Investing in Desalination Companies
Freshwater is often talked about as being “the next gold”, and for good reason. 97.5% of all water on Earth is saltwater, leaving only 2.5% as freshwater. 70% of that freshwater is frozen in the icecaps of Antarctica and Greenland and < 1% of the world’s freshwater is accessible for direct human use. With agriculture being responsible for 87 % of the total water used globally, about one-third of the world’s population lives in countries that are experiencing water stress. This begs the question, how can we turn saltwater into freshwater? The process of turning saltwater into freshwater is called “desalination” and over 16,000 desalination plants have now been built worldwide:
With such a huge number of desalination plants being built, the question is where are they located? The below chart shows the distribution of desalination plants by country:
So just which companies are involved in building all these plants? The below chart shows the top engineering, procurement and construction contractors for desalination plants constructed between 2000-2011:
Can any of these companies provide pure-play exposure to desalination for investors? Let’s take a cursory look at the top-10 companies in the above list.
Veolia (NYSE:VE) is a $9.7 billion French company operating in 3 business areas: water, environmental services, energy services and transportation. Water management (not just desalination) represented 45% of the Company’s $28 billion revenues in 2013. Veolia has over 1,700 desalination plants located in over 80 countries.
Doosan Group is a South Korean conglomerate which is a member of the Fortune Global 500, and is involved in electrical power, construction, machinery, defense, houses, highways and bridges, chemicals, engines… and desalination.
General Electric (NYSE:GE) is a $256 billion conglomerate involved in what seems to be a little bit of everything as well as desalination.
Fisia Italimpianti is an Italian desalination company predominantly working in the Middle East. The Company is owned by Salini Impregilo (BIT:SAL), a $1.9 billion Italian construction company involved in large-scale infrastructures, such as dams, hydroelectric plants, motorways, railways, bridges, etc.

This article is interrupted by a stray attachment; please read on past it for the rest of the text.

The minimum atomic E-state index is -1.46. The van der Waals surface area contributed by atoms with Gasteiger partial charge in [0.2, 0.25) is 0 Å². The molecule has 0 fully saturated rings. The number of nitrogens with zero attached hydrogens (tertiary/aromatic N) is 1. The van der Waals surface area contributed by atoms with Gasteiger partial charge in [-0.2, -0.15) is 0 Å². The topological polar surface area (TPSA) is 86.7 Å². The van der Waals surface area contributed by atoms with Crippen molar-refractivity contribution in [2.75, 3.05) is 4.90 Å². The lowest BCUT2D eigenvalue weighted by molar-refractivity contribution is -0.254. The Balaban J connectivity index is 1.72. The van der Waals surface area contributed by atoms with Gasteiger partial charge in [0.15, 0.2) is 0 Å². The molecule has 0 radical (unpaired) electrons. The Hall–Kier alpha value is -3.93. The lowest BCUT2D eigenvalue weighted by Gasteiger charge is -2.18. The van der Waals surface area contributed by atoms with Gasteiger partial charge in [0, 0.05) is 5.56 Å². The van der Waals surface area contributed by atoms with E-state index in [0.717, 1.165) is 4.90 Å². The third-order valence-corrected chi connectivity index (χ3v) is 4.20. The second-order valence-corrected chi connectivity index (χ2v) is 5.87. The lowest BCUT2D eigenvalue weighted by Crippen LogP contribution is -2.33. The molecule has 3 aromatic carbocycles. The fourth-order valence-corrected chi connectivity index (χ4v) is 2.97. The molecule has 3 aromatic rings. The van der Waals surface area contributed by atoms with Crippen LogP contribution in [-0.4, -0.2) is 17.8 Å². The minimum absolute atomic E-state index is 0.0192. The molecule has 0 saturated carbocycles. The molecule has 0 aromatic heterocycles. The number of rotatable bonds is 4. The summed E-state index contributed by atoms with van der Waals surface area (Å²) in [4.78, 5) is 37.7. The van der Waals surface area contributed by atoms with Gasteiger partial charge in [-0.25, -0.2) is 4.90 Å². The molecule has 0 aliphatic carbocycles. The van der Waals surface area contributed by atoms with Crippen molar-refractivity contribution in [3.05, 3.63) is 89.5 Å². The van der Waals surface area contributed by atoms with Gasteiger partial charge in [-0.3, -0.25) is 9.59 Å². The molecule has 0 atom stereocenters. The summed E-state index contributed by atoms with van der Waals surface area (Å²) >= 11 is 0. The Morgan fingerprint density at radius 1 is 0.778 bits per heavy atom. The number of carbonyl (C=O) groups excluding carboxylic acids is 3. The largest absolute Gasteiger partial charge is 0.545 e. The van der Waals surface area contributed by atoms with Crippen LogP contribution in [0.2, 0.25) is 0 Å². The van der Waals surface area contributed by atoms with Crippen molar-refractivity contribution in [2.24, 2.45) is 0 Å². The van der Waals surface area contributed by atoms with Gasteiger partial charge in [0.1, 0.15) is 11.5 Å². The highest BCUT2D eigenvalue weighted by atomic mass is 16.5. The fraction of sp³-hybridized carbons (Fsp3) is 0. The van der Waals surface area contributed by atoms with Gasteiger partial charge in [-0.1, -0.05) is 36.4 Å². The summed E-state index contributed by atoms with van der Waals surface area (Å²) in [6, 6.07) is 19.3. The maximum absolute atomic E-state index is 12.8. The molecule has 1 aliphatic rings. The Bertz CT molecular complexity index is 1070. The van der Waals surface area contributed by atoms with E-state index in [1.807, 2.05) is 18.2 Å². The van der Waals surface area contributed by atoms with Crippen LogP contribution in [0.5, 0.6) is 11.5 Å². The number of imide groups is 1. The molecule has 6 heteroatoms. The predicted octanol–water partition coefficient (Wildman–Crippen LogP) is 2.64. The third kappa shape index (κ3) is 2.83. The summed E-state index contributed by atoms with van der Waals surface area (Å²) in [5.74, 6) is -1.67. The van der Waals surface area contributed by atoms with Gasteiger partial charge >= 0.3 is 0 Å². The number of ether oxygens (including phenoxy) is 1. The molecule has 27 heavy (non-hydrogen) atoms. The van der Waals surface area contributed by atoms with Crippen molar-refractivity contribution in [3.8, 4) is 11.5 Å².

Degremont is a French company specializing in the production of drinking water with 10,000 facilities around the world. The Company is owned by Suez Environnement Company (EPA:SEV), an $8.8 billion French holding company. 49% of Suez revenues come from water treatment in France and Spain.
IDE is currently working on the Carlsbad Project in San Diego, the largest desalination plant in the western hemisphere when finished. The Company also worked on the Sorek Project, the world’s largest and most advanced desalination plant which comprises 20% of the municipal water demand in Israel. IDE is jointly and equally owned by Israel Chemical Ltd. (TASE:ICL), a global minerals and specialty chemicals company; and the Delek Group, one of Israel’s largest holding groups.
Acciona (BME:ANA) is a $4.3 billion Spanish conglomerate group dedicated to civil engineering, construction and infrastructure. Water and services make up just 9% of the Company’s $6.6 billion in revenues.
Hyflux is a $728 million Singapore company which built the SingSpring desalination plant that now provides 10% of Singapore’s drinking water. When the Tuaspring Desalination Plant is completed, 25% of Singapore drinking water will be provided by Hyflux desalination plants. The Company’s focus is on advanced membranes used for desalination with 1,300 membrane products and systems worldwide.
Befesa is a Spanish company predominantly involved in industrial waste management. In looking through their investor presentation, it seems that desalination is a small part of the Company’s overall business focus.
Sadyt/Valoriza is a Spanish water treatment company specializing in desalination with plants in countries such as Spain, Israel, Australia, Algeria, Chile, and Tunis. The Company is owned by Sacyr (BME:SCYR), a $2.7 billion Spanish construction and engineering company.
With the exception of maybe Hyflux, most of these companies are not pure-play opportunities to invest in desalination. Most are involved in various other business activities such that an investor would have far too little exposure in desalination to justify investing solely for that purpose. At most, 50% of revenues come from water treatment, and of that, an even smaller amount comes from desalination. The whole idea of a pure-play investment is to avoid taking unintended bets, on Italian infrastructure projects for example. In a future article, we’ll take a cursory look at the remaining 10 desalination market leaders. In the meantime, please feel free to plug any additional desalination companies into the comments section below.
If you enjoyed this article, then sign up for our free newsletter - Nanalyze Weekly. About every week, we'll send you a simple summary of all our new articles. If you didn't enjoy this article, share it on Twitter and tell everyone how much you hated it.